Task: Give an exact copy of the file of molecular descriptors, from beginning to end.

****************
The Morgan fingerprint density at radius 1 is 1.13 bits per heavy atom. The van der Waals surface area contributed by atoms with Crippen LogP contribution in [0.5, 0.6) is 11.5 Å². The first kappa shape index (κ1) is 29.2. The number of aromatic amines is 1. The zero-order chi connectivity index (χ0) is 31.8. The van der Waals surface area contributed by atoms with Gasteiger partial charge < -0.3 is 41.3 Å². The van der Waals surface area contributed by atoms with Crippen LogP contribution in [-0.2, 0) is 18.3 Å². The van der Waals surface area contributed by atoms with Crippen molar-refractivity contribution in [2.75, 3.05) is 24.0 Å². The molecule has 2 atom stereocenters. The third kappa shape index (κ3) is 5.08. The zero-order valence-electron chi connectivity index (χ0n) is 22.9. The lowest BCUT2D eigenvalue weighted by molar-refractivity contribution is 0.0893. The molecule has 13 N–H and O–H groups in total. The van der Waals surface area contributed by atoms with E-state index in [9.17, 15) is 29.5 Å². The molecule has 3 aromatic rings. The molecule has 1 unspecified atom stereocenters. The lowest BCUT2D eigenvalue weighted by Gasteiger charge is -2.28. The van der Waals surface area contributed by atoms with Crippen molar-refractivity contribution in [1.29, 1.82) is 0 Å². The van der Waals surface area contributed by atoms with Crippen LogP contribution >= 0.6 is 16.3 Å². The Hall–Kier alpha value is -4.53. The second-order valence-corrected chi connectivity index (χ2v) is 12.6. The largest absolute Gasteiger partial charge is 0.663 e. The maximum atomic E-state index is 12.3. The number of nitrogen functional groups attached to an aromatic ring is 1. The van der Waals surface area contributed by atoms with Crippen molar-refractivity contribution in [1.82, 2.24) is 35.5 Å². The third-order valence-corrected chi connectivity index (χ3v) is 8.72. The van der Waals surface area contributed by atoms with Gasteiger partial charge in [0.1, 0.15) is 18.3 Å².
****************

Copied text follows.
The Morgan fingerprint density at radius 1 is 1.13 bits per heavy atom. The van der Waals surface area contributed by atoms with Crippen LogP contribution in [0.5, 0.6) is 11.5 Å². The first kappa shape index (κ1) is 29.2. The number of aromatic amines is 1. The zero-order chi connectivity index (χ0) is 31.8. The van der Waals surface area contributed by atoms with Gasteiger partial charge < -0.3 is 41.3 Å². The van der Waals surface area contributed by atoms with Crippen LogP contribution in [-0.2, 0) is 18.3 Å². The van der Waals surface area contributed by atoms with Crippen molar-refractivity contribution in [2.75, 3.05) is 24.0 Å². The molecule has 2 atom stereocenters. The third kappa shape index (κ3) is 5.08. The zero-order valence-electron chi connectivity index (χ0n) is 22.9. The lowest BCUT2D eigenvalue weighted by molar-refractivity contribution is 0.0893. The molecule has 13 N–H and O–H groups in total. The van der Waals surface area contributed by atoms with E-state index in [9.17, 15) is 29.5 Å². The molecule has 3 aromatic rings. The molecule has 1 unspecified atom stereocenters. The lowest BCUT2D eigenvalue weighted by Gasteiger charge is -2.28. The van der Waals surface area contributed by atoms with Crippen molar-refractivity contribution in [1.29, 1.82) is 0 Å². The van der Waals surface area contributed by atoms with Crippen LogP contribution >= 0.6 is 16.3 Å². The Hall–Kier alpha value is -4.53. The second-order valence-corrected chi connectivity index (χ2v) is 12.6. The largest absolute Gasteiger partial charge is 0.663 e. The maximum atomic E-state index is 12.3. The number of nitrogen functional groups attached to an aromatic ring is 1. The van der Waals surface area contributed by atoms with Crippen molar-refractivity contribution in [1.82, 2.24) is 35.5 Å². The third-order valence-corrected chi connectivity index (χ3v) is 8.72. The van der Waals surface area contributed by atoms with Gasteiger partial charge in [0.1, 0.15) is 18.3 Å².